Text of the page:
The Crisis at Hand
At a time when many investors have become antsy about the U.S. stock market, one thing we did not need was an aggressive military incursion in Europe. But that’s what we got, and as the Russian annexation of parts of Ukraine dominated the headlines, it is drowning out any positive news about the actual companies being traded. You are probably not hearing that earnings for companies in the S&P 500, in aggregate, rose 22% last quarter, or that overall economic growth in the U.S. continues to be unusually robust.
Veteran investors tend to scratch their heads when eye-grabbing world events trigger market downturns. Why? Because it’s hard to see any clear way that troop movements in Ukraine diminish the actual underlying value of the companies they’re invested in. History tells us, pretty clearly, that once these times of headline panic have passed, stock prices migrate back to whatever they have been worth all along. This has happened through some events that were much more dramatic than what we’re facing today: World War II, the Cuban Missile Crisis, the Kennedy assassination—and, more recently, the sudden realization that the Covid pandemic was a real threat to our collective health and safety.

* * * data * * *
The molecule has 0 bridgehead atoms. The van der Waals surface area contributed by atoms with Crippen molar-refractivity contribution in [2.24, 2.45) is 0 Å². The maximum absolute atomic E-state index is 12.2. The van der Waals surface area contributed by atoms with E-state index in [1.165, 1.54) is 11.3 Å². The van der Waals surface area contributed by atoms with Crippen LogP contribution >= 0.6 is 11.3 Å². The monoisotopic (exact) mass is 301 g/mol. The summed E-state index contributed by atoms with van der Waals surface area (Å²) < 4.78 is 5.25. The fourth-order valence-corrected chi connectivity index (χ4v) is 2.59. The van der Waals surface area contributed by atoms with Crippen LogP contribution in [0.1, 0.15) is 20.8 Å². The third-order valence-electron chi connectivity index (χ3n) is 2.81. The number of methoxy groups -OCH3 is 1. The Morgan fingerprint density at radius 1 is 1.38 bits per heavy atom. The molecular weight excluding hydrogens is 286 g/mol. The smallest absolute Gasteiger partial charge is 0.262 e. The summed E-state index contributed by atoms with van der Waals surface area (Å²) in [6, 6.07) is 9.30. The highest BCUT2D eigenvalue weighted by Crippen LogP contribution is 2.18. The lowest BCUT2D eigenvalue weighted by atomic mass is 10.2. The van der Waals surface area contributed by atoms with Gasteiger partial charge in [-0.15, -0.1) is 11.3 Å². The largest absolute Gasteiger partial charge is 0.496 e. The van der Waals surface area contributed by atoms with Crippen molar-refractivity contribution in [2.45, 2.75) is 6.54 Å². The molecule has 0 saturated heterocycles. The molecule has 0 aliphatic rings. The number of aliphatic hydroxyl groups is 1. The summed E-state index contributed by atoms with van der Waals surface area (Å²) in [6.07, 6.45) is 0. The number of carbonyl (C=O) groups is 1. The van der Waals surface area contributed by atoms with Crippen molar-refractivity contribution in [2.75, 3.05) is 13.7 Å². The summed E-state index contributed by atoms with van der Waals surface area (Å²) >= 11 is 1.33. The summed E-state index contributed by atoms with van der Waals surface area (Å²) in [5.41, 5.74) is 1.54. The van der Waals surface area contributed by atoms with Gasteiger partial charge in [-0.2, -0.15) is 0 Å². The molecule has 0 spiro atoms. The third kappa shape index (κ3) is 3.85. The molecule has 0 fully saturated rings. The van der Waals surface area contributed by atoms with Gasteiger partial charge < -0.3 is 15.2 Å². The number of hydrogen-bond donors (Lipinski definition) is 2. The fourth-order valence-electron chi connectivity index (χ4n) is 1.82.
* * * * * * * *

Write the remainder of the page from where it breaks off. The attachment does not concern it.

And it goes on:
The best prediction we can make is that the people who will suffer losses if this Ukraine-triggered downturn persists are the investors who sell out of their portfolios, lock in their losses, and miss the eventual recovery. Unfortunately, it requires unusual discipline to ignore even moderately scary headlines, which means that many investors will suffer real financial damage as they try to outwit whatever the market is going to do next.
We can pray for the people who are suffering the impact of military aggression, and we can hope and expect that our world leaders will successfully navigate this crisis as they have so many others. What we can’t do is predict how the markets will behave in the next few weeks or months—taking some small comfort in the fact that nobody else can either.